The Hollywood spy game starts the minute you arrive at Los Angeles International Airport (LAX) with a test of your observational skills. Does anything look familiar?
Director Christopher Nolan uses LAX as a stand-in for Oslo’s airport in Tenet. It also doubles as London’s Heathrow as CIA analyst Jack Ryan (Alec Baldwin) catches a flight in The Hunt for Red October, and James Bond (Roger Moore) heads to LAX in Moonraker for a helicopter ride to see villain Drax (Michael Lonsdale).
The next stop is a Beverly Hills recce on a tour of movie-star mansions. Hollywood celebs don’t just play spies in films. George Clooney founded a satellite project to spy on Sudan’s warlords. Breakfast at Tiffany’s Audrey Hepburn worked for the Dutch Resistance during the Nazi occupation. Swashbuckler Errol Flynn volunteered to go undercover for Britain during World War II and Cary Grant supposedly spied on his Woolworth heiress wife for the FBI to see if she was funding the Nazis.
If you want the inside scoop, head to Harry Houdini’s former home in West Hollywood with its hidden tunnels, caves and a deep-water tank where Houdini practiced underwater escapes. The Secret Life of Houdini reveals that British and American spy agencies recruited Houdini and used his magic magazine to relay espionage intel. Houdini may have also worked as a Scotland Yard spy, monitored Russian anarchists and chased counterfeiters for the Secret Service.
There’s more magic to be found at the Hollywood Walk of Fame. Namecheck Mission Impossible mega-star Tom Cruise and Jason Bourne’s Matt Damon. Also, hunt around for classic stars from Hollywood’s golden era: Ingrid Bergman (Alicia Huberman, the spy in Hitchcock’s Notorious), co-star Cary Grant and Marlene Dietrich, the husky-voiced German actress and singer tailed by the FBI.
Hollywood and the Bureau have a long and tangled history. The FBI’s first director, J. Edgar Hoover, was obsessed with stars and political left-wingers, ordering his Los Angeles G-men to report on suspected Communist activities of celebrities, directors and writers. The Bureau gathered intel (later investigated by the House Committee on Un-American Activities) on Humphrey Bogart, Walt Disney, James Stewart and more. Even the movie It’s A Wonderful Life was tagged for FBI-suspected ‘malignant’ Communist undercurrent.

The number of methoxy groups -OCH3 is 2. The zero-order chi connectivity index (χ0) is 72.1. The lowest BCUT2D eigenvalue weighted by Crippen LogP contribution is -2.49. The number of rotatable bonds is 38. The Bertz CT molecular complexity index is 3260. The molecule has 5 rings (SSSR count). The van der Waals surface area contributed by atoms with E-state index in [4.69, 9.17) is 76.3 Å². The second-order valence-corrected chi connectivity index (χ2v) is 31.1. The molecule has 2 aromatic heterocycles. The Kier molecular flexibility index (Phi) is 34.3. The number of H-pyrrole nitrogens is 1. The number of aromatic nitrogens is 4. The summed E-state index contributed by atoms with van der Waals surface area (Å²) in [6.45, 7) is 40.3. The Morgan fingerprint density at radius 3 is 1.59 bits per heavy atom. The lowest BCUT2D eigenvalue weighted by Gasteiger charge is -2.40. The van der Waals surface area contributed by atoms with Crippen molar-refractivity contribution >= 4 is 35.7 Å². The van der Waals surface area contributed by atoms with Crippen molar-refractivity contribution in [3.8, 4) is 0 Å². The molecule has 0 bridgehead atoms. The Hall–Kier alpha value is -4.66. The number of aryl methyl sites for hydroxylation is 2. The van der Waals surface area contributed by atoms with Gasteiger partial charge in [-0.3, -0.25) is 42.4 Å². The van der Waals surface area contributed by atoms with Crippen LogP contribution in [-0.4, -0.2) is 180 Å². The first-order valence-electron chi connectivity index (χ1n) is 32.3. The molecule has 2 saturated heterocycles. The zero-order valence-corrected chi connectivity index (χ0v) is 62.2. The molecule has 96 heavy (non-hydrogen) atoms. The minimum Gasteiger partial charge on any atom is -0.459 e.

Time for lunch and strategy session. The Smoke House Restaurant, where Ben Affleck and John Goodman shot a scene in the spy thriller Argo, is in Burbank, north of Hollywood and close to the Warner Bros lot where Inception and Tenet were filmed. If your next stop is a studio tour (beware: Covid rules may apply) this is a good choice. The restaurant is a celeb hangout due to its proximity to the studio.
After lunch, stroll down Sunset Strip but don’t be surprised if you are followed. The CIA opened its Hollywood office in 1998 and the word is that the Agency is based in the neighborhood. The CIA has kept a careful eye on Hollywood to burnish its profile in movies. Film critic Roger Ebert once even questioned whether the CIA had a hand in funding The Quiet American (1958) based on Graham Green’s spy novel.
Sometimes doing nothing is the best option. Malibu Beach has been the backdrop for numerous films including Austin Powers: The Spy Who Shagged Me. The sightseeing isn’t over yet though. You can’t leave Los Angeles without seeing the HOLLYWOOD sign so SPYSCAPE has scoped out the best viewing options.
Bronson Cave, where Batman and Robin parked the Batmobile during the 1960s television series, is a short hike starting in Canyon Drive on the south side of Griffith Park. It offers spectacular views of the HOLLYWOOD sign.
Another good option is the Griffith Observatory where James Dean filmed Rebel Without a Cause. The observatory offers sensational vistas of Los Angeles as well as the HOLLYWOOD sign.
Your espionage tour of Hollywood is winding down, so why not relax with a martini at Musso & Frank Grill, one of Hollywood’s most iconic restaurants?
Oceans 11, Once Upon a Time In Hollywood and Swingers have all filmed here, and Mad Men’s Don Draper (John Hamm) and Roger Sterling (John Slattery) settled in for boozy lunch in a booth at Musso & Frank - a stand-in for New York’s Sardi’s - to indulge in the ‘Roger Sterling diet’ of oysters and martinis ... Cheers!